One of the things that I love most about modding is how much individual style a person can put into his or her work. Inspiration and ideas can be so unique - signature touches that can make two cases of similar build type and quality look entirely different. Modding isn't just shoving a computer into a prettier box - it's taking one of the most expensive pieces of furniture that you own and turning it into something as artistic as a finely sculpted table or chair. It is art, architecture, form and function.
And sometimes, it's just plain out there. Sometimes it's gloriously odd, with design pieces that are so cobbled together that it seems almost like they shouldn't fit. And yet there it sits, looking beautifully tied together by something you just can't really even explain. It's this type of design that permeated the "pop" culture of 1950s and 1960s Americana...and now 2007's latest mod project, BaDassumption by Pieter Bijleveld, aka dutchcedar.
Borne out of the "futuristic" designs of the 1960's, Pieter has created something that has never really been seen before in case modding. In my discussions with him over the past few months, I've been amazed at the unique ideas and attention to (very novel) detail that he's put into this mod. As an architect by day and an active and helpful modder in our forums by night, dutchcedar's log has been getting a lot of attention - and he's been nice enough to grant us the exclusive of the one, the only...
It was at the Oakland Grand National Roadster Show, back in the sixties, that I first saw a bubble top show car. Like many other youngsters fascinated with cars that were lucky enough to get up close to these crazy creations, it left its mark in the ole' memory bank for the many years that followed. They were the radical customs of Ed “Big Daddy” Roth, George Barris, Dean Jeffries, Bill Cushenberry and others, who built their cars from scratch, using parts pilfered from here, there and everywhere. (Much like some of the best mods - Ed.)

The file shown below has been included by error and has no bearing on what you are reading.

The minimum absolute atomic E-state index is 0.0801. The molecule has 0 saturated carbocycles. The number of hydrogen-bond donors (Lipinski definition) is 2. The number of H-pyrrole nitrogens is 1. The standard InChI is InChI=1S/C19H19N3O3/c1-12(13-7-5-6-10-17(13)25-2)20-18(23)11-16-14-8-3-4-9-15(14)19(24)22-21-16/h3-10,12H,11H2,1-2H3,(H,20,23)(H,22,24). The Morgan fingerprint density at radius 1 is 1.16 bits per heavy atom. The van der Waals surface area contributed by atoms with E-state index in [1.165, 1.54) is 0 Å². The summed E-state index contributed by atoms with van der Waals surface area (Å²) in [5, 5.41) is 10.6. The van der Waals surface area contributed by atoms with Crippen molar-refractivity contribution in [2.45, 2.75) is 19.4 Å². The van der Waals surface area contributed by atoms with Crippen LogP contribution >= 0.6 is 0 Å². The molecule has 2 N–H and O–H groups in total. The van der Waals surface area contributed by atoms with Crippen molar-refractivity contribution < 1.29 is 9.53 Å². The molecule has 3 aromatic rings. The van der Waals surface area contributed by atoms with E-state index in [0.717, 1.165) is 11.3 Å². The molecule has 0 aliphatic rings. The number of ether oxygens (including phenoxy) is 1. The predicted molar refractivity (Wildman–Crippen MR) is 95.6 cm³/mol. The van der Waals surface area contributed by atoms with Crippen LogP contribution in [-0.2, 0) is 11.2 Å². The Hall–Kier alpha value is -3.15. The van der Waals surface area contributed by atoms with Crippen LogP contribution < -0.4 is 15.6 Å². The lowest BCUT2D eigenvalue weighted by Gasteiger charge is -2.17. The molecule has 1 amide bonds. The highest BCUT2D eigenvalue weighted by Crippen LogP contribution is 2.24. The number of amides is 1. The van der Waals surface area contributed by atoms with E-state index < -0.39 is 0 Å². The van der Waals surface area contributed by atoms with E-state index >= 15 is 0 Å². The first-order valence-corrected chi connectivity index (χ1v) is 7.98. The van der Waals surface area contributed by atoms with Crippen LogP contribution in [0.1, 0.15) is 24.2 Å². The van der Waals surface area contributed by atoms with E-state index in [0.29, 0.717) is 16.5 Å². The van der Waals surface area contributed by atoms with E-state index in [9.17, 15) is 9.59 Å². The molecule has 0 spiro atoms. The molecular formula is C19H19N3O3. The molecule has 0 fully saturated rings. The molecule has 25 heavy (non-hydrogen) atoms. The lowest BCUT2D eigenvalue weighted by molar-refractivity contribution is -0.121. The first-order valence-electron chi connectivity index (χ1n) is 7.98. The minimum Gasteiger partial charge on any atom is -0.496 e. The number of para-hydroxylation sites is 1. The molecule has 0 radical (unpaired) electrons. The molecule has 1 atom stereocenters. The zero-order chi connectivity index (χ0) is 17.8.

The bubble car creators used things like exposed engines, drilled frame rails and any number of off-the-wall ideas to create their rolling sculptures. They were often painted in the panellised style of Steve Watson, with bright candy and metal-flake paints and were certainly all about breaking the mold of what you would expect a car to look like. One thing they all had was a weirdness that made them look almost inoperable, in spite of being perfectly functional (well, some of them didn’t actually run... but that’s for another day), but what stuck in my mind most of all were the bubble tops.
Although I've rarely seen a bubble top car I didn't like, my all-time favourite is Ed Roth's famous Beatnik Bandit. The car is probably the single greatest influence on the design of BaDassumption. In 1995, Ed also released a second version of the car, dubbed the Beatnick Bandit II.
Ed Roth's bubble car creations, the Beatnick Bandit (Left) and Beatnick Bandit II (right).
A little extra thanks
Big thanks go out to the following guys for lots of great input and help in designing and building this crazy homage to the bubble topped show cars of the sixties:
Matt "Starbuck3733T" Sprinsky
Bill "mnpctech" Owen
Phil Williams (fillip)
Edward "scopEDog" Saavedra
Richard Pugh (Pug)
John "zittware" Zitterkopf
Gary "God's Unicorn" Caine
I also want to thank Moldy Marvin for his help with the Ed "Big Daddy" Roth estate in the permission to use our good friend Rat Fink in the logo.